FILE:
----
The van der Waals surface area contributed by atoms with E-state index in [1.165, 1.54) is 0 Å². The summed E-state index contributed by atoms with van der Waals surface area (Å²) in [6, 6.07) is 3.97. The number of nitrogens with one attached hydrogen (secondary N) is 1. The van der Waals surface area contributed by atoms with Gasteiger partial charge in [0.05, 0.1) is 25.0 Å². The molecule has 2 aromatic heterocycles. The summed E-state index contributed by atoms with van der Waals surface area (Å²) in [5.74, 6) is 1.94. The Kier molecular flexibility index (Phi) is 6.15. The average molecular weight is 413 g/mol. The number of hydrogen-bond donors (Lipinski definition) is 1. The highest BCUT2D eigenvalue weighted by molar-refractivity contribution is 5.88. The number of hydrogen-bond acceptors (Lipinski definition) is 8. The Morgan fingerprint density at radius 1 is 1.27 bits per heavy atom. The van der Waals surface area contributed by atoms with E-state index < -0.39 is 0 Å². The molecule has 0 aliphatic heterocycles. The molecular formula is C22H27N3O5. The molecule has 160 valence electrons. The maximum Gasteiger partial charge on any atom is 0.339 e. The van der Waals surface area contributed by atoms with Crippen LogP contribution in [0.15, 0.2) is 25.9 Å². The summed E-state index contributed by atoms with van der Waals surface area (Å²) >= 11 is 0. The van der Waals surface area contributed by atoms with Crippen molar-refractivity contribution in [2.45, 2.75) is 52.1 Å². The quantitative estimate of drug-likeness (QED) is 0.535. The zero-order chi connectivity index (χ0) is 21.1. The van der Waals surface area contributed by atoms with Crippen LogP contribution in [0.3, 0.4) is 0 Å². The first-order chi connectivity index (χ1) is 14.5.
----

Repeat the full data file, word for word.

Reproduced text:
The van der Waals surface area contributed by atoms with E-state index in [1.165, 1.54) is 0 Å². The summed E-state index contributed by atoms with van der Waals surface area (Å²) in [6, 6.07) is 3.97. The number of nitrogens with one attached hydrogen (secondary N) is 1. The van der Waals surface area contributed by atoms with Gasteiger partial charge in [0.05, 0.1) is 25.0 Å². The molecule has 2 aromatic heterocycles. The summed E-state index contributed by atoms with van der Waals surface area (Å²) in [5.74, 6) is 1.94. The Kier molecular flexibility index (Phi) is 6.15. The average molecular weight is 413 g/mol. The number of hydrogen-bond donors (Lipinski definition) is 1. The highest BCUT2D eigenvalue weighted by molar-refractivity contribution is 5.88. The number of hydrogen-bond acceptors (Lipinski definition) is 8. The Morgan fingerprint density at radius 1 is 1.27 bits per heavy atom. The van der Waals surface area contributed by atoms with E-state index < -0.39 is 0 Å². The molecule has 0 aliphatic heterocycles. The molecular formula is C22H27N3O5. The molecule has 160 valence electrons. The maximum Gasteiger partial charge on any atom is 0.339 e. The van der Waals surface area contributed by atoms with Crippen LogP contribution in [0.15, 0.2) is 25.9 Å². The summed E-state index contributed by atoms with van der Waals surface area (Å²) >= 11 is 0. The van der Waals surface area contributed by atoms with Crippen molar-refractivity contribution in [2.45, 2.75) is 52.1 Å². The quantitative estimate of drug-likeness (QED) is 0.535. The zero-order chi connectivity index (χ0) is 21.1. The van der Waals surface area contributed by atoms with Crippen LogP contribution in [0.3, 0.4) is 0 Å². The first-order chi connectivity index (χ1) is 14.5.